### Video Transcript

Simplify the function ๐ of ๐ฅ equals ๐ฅ squared plus two ๐ฅ over ๐ฅ squared minus four and find its domain.

๐ of ๐ฅ is a rational function and so the expression on the right-hand side is an algebraic fraction. To simplify this fraction, we need to look for common factors of the numerator and denominator which we can then cancel out. So our first task is to factor both the numerator and denominator. Starting with the numerator, we can see that the two terms, ๐ฅ squared and two ๐ฅ, have a common factor of ๐ฅ. ๐ฅ squared is ๐ฅ times ๐ฅ and two ๐ฅ is ๐ฅ times two. And so together they are ๐ฅ times ๐ฅ plus two where here we have applied the distributive property.

Now we move on to the denominator which is ๐ฅ squared minus four, and we notice that that is a difference of two squares. It is ๐ฅ minus two times ๐ฅ plus two. Now that the numerator and denominator are fully factored, we can see that they have a common factor of ๐ฅ plus two. We can cancel this out. And we see that the simplified form of ๐ of ๐ฅ is ๐ฅ over ๐ฅ minus two and that we canโt simplify any further.

So we have simplified the function, but now we need to find its domain. The domain of a rational function is the set of values for which its denominator is nonzero. In other words, it is the set of real numbers minus the set of values for which the denominator of a rational function is zero. If you look at the simplified function, you might be tempted to think that the only value of ๐ฅ for which the denominator is zero is ๐ฅ equals two. However, the denominator of the original function, as it was defined, is ๐ฅ squared minus four and not ๐ฅ minus two. And if you look at the factorized form of this denominator, itโs easy to see there are actually two values of ๐ฅ for which this denominator is zero, two and negative two. The domain is therefore the set of real numbers minus the set containing negative two and two.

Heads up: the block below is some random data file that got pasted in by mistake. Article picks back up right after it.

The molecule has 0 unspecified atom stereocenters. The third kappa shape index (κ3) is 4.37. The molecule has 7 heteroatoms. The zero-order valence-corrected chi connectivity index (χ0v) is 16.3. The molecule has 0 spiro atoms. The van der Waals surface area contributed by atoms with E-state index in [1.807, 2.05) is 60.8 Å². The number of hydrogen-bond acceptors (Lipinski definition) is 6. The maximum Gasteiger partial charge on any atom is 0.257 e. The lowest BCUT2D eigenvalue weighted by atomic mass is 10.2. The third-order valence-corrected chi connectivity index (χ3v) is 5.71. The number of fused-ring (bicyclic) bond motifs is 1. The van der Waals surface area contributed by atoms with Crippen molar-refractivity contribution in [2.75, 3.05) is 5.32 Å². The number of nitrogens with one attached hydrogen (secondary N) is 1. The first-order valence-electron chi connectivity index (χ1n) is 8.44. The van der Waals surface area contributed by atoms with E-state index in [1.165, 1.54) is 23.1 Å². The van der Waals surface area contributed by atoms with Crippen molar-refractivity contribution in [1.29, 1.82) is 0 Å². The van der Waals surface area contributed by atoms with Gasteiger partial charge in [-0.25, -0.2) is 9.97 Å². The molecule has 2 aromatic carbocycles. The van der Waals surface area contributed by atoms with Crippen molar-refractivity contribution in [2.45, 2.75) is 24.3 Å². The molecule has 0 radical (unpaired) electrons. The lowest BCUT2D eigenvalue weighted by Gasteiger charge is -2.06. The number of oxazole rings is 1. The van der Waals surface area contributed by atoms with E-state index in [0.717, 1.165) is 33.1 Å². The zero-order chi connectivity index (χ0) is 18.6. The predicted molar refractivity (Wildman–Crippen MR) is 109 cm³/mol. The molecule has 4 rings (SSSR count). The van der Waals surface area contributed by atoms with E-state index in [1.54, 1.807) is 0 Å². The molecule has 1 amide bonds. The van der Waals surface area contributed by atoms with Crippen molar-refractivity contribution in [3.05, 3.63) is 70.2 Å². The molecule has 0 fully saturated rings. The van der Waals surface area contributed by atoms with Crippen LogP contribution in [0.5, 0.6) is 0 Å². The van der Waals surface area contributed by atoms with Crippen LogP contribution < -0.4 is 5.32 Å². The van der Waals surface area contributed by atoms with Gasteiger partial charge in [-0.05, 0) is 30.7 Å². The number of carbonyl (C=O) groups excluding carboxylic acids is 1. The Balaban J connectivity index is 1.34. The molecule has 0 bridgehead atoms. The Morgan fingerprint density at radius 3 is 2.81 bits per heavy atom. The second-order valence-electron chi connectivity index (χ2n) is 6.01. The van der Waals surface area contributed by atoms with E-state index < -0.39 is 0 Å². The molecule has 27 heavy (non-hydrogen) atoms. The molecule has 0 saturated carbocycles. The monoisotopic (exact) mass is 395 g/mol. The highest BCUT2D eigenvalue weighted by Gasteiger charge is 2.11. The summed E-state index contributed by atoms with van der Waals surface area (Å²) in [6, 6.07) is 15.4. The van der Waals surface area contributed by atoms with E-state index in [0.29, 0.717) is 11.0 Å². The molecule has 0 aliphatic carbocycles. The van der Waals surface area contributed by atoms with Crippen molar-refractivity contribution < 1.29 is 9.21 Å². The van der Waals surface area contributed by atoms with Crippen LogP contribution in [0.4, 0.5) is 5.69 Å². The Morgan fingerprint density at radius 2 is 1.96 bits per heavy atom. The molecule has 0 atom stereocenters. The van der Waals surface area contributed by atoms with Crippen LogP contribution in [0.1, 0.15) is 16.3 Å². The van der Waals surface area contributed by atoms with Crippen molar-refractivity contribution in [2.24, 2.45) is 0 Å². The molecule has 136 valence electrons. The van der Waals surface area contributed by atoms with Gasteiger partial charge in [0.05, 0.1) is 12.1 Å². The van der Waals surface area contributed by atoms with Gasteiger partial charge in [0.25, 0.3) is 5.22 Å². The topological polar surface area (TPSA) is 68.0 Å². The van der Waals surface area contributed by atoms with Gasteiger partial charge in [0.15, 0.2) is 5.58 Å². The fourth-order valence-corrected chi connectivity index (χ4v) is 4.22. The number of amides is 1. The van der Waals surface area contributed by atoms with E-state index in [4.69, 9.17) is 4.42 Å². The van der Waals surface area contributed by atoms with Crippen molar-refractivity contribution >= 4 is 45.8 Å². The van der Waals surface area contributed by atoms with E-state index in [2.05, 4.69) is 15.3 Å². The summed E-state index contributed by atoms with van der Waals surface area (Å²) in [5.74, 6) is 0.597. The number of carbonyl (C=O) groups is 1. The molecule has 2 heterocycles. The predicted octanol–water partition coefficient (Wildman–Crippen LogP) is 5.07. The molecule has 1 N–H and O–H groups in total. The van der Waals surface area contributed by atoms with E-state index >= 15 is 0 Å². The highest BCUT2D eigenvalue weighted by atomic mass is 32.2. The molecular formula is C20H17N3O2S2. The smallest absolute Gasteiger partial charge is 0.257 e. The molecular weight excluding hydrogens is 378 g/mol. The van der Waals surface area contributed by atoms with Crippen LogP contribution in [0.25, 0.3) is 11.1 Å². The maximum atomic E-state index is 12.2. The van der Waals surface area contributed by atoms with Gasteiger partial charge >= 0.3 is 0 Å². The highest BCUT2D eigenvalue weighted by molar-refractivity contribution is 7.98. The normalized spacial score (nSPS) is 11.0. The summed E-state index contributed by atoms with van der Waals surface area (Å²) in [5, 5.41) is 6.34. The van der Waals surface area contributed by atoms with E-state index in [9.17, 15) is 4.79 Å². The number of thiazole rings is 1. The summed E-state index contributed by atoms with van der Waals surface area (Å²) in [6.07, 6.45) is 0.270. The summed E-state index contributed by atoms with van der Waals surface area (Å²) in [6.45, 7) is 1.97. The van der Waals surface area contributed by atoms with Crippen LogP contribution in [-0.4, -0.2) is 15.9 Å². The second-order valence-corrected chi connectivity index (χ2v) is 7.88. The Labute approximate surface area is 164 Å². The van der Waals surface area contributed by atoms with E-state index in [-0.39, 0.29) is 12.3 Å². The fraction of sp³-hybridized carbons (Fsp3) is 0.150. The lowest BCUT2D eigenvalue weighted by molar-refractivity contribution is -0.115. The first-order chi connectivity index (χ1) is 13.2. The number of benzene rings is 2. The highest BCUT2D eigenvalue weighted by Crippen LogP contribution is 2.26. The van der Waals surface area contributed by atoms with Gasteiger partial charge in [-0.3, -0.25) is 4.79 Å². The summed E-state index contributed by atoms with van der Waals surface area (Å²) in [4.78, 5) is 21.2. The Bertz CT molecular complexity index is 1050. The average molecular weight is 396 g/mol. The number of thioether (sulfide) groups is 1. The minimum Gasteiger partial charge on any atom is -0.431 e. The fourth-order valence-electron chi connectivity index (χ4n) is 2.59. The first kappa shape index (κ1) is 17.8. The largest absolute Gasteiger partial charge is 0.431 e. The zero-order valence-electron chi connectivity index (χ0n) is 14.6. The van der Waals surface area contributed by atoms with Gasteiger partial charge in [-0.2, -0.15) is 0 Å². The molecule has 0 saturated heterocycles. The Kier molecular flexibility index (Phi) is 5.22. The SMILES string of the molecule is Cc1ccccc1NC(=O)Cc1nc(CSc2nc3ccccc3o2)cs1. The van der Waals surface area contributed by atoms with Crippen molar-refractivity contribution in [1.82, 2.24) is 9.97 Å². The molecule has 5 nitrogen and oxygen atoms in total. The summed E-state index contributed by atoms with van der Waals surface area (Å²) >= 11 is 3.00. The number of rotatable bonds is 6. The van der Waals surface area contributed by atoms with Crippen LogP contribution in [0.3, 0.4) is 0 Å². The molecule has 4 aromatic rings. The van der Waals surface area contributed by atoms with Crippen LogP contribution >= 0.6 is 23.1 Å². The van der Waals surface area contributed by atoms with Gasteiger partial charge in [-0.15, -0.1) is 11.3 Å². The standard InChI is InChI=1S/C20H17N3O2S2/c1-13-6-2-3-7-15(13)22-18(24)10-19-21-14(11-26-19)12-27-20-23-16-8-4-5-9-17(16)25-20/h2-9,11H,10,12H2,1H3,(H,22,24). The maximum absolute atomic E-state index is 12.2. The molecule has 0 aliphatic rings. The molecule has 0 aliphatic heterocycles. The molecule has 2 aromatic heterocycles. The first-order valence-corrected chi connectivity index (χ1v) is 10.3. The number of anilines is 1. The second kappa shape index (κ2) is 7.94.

So this is our answer: For every value of ๐ฅ in the domain of a function, ๐ of ๐ฅ is equal to ๐ฅ over ๐ฅ minus two. However, the domain of the function is the real numbers minus negative two and two. Had the function originally been defined as just ๐ฅ over ๐ฅ minus two, the domain wouldโve been bigger. It wouldโve been the real numbers minus just the set of two. If the function had originally been defined as just ๐ฅ over ๐ฅ minus two, then certainly the domain would be just the real numbers minus the set of two. Had we not excluded this negative two from the domain, then we wouldnโt be allowed to have cancelled ๐ฅ plus two on the numerator and the denominator because in effect we wouldโve been dividing by zero on both the top and bottom.

So while itโs possible often to simplify a rational function, the simplification process doesnโt change the domain of the function. And so when talking about the domain of the function, you should look at the original statement, the original definition of the function and not the simplified version that you get after simplification.